Lillis Business Complex, University of Oregon

Eugene, Ore.
August 11, 2010

Most students entering the four-story atrium of the Lillis Business Complex at University of Oregon in Eugene probably don't realize that the checkered glass wall that floods the space with daylight also helps to power the building.

The south-facing entryway is clad with one of the largest solar glass curtain walls in the Northwest. More than 2,200 6×8-inch solar arrays are sandwiched between two panes of glass to collect solar energy while also shading the atrium space.

The solar wall is but one of the innovations that helped the Lillis Center earn a 2005 Building Team Silver Award.

"This building stands as a great example of how to integrate energy-efficiency measures with building form and makeup," said one of the judges, John Durbrow, AIA, professor at Illinois Institute of Technology School of Architecture. In January, the $41 million, 196,000-sf building earned a LEED Silver certification from U.S. Green Building Council.

The building integrates three different types of photovoltaic arrays: glass-integrated PVs for the atrium curtain wall and skylights, peel-and-stick thin-film PVs on the penthouse metal roof, and flat-rooftop arrays. The PVs were partly funded with state tax credits and are projected to generate as much as 40,000 kW a year.

The PV systems represent only a fraction of the building's energy-reduction scheme, which beats ASHRAE 90.1 by 44% and state code by 37%.

The Building Team's comprehensive daylighting strategy has virtually eliminated the need for electrical lighting during daytime hours, resulting in a 40% reduction in energy use, according to the design architect SRG Partnership, Portland, Ore. The scheme incorporates a control system that automatically adjusts electric light levels and window shades in the classrooms to maintain a daylight factor of 2. When classrooms are vacated, occupancy sensors close the shades and turn off the lights to reduce heat gain and electrical load. Exterior light shelves reflect up to 30% more daylight into the classrooms.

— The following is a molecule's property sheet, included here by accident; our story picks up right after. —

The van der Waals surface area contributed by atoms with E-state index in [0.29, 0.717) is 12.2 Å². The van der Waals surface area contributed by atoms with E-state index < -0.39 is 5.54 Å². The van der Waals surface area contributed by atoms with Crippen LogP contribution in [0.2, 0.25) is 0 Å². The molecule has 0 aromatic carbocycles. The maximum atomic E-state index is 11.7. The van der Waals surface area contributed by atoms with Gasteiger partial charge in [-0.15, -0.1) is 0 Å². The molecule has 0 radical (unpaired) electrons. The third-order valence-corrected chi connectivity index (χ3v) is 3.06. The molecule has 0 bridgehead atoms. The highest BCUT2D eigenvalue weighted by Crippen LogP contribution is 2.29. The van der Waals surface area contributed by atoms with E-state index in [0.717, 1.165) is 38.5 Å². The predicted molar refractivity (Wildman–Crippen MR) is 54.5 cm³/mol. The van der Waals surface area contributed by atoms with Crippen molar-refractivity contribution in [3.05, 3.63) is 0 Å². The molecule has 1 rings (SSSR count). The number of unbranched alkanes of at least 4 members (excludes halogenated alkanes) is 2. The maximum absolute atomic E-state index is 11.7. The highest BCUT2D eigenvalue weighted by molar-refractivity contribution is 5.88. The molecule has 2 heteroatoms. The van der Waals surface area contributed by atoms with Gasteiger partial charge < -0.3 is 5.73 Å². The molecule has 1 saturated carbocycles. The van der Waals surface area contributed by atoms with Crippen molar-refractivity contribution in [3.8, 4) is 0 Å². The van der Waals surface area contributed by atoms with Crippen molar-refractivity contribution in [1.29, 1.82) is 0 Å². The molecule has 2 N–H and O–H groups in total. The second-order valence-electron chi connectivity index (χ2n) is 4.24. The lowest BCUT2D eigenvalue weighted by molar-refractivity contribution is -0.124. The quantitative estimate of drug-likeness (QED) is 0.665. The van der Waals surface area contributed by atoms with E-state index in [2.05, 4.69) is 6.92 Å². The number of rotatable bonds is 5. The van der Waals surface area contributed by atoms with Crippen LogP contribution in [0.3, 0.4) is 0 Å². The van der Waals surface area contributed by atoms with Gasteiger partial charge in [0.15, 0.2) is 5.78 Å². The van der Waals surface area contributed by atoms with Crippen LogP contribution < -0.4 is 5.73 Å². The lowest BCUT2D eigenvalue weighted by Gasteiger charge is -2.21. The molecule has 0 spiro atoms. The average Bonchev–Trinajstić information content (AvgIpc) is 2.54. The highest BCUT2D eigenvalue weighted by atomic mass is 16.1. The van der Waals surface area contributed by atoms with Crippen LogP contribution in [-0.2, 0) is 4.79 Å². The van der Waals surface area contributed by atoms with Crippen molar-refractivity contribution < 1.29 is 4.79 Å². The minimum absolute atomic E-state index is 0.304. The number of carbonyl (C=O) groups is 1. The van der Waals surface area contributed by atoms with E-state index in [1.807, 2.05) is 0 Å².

SRG worked closely with the local mechanical/electrical engineer Balzhiser & Hubbard Engineers to develop a novel natural ventilation plan that allowed the team to downsize the air-conditioning system by about 30%. The scheme combines natural ventilation, thermal mass, and ceiling and transfer fans to increase comfort and set temperature from 78 degrees F to 83 degrees F. Air enters each classroom through intake louvers at the exterior and passes beneath a raised concrete floor, cooling it, before it flows into the room through floor grilles. Ceiling fans circulate the air before it returns through ducts at ceiling level. On days when the outside air temperature is unusually warm, mechanically cooled air is mixed with the natural air underneath the raised concrete floors.

The university expects to save 800,000 kW hours a year, equivalent to $52,000 in utility costs, with a 20-year payback on the green technologies.

         
 

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